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How hypnosis changes emotional responses

Question:

My question is tied to my desire to understand how it is that my mind no longer responds to the pressure I was feeling before which I thought was an emotional response based on past situations where I felt attacked and helpless. But it seems that my mind is now able to be rational under pressure and that sort of button can no longer be pushed? Can you explain how it works?  (I had one session with this client.  SF)

Answer:

In your life, your subconscious mind was trained so that certain things in your environment would trigger specific feelings, like how you used to respond to feeling attacked by feeling hurt and helpless.  What we did in hypnosis was to change your response, first by establishing a constant and consistent sense of peace and calm.  Then, instead of having your subconscious immediately jump from “I feel attacked” to “I feel hurt and helpless,” my suggestions re-directed it so that it acknowledged the attack, but you remained calm and focused.  We call that “retraining the brain.”  I also gave you other suggestions that supported this including ones to start, continue, and end the day being focused, and to block you from all negativity.

How does hypnosis work?

Question:

I’ve been reading your site and was wondering exactly how hypnosis works.

Answer:

There are two parts to our minds, the conscious and the subconscious.  The conscious mind is our awareness, the thoughts and feelings we experience everyday.  It experiences the world based on what comes through our five senses during the time we are awake, but it doesn’t take everything in.  While we can control most of our actions and feelings through our conscious decision-making, we can’t always — such as when our will power is too weak to stop us from eating things we shouldn’t or emotions boil up that we have no control over.

Below that is our subconscious mind which we are not directly aware of except when thoughts “jump” into our mind.  This is where our imagination lies and is the seat of our creativity.  It registers all the information we receive more quickly and completely than the conscious mind, but without a sense of time, logic, or reasoning.  In it are established all our central beliefs, conditioning, and every kind of habit from behavioral to emotional.  Its processes are closely tied to the brain itself, which is why we sometimes call hypnosis “retraining the brain.”  Unlike our conscious mind, the subconscious “thinks” in images.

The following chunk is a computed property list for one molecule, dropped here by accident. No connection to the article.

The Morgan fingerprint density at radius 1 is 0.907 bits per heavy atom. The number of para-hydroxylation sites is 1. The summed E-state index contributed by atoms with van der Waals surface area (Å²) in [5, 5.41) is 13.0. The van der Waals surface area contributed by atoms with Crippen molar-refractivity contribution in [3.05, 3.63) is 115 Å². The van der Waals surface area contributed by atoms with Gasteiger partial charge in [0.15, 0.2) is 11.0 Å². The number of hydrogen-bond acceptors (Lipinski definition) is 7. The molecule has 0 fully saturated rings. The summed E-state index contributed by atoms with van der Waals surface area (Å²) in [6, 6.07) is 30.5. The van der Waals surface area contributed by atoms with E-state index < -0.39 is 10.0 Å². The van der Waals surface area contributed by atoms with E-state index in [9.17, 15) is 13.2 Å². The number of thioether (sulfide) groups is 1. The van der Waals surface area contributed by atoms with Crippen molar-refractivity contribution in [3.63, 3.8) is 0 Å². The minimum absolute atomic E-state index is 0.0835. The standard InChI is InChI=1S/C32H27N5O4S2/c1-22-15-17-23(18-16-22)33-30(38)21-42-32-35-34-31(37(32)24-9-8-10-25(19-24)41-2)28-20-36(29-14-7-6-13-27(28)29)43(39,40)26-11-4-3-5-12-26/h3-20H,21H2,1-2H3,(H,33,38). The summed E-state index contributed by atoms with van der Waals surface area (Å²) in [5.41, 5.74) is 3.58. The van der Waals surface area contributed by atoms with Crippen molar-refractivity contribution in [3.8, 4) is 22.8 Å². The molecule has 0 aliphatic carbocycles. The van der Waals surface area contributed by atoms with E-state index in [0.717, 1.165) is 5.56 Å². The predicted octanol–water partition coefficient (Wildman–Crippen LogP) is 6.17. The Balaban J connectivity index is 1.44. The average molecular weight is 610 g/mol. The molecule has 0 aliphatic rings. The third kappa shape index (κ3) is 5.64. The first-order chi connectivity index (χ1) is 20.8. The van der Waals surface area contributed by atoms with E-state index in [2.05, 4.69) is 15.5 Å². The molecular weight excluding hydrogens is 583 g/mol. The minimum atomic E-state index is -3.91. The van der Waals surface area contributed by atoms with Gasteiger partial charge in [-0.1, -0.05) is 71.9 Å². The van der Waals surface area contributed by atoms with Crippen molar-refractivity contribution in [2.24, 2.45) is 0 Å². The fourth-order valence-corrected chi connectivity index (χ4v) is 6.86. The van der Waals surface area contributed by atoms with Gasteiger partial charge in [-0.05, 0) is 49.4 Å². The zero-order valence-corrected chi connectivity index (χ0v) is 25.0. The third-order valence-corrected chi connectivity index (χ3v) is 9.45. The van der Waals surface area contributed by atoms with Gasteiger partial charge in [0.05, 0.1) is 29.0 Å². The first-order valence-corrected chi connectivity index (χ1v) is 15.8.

When the client is in hypnosis, they are in a semi-awake state – a form of trance — where there is direct access to the subconscious, better known as suggestibility.  The hypnotherapist phrases his or her suggestions using the images and words he or she has discovered that are most meaningful to the client.  These go directly to the subconscious mind which, as long as it doesn’t violate the client’s core moral belief system and reinforces what the conscious mind wants to believe, is seen as true and accepted.   This then changes how the brain actually thinks so that it changes associations such as when cigarettes no longer seem pleasurable or comfortable, but make you feel sick.  Or instead of triggering a panic attack, a once fearful object creates feelings of calm and comfort.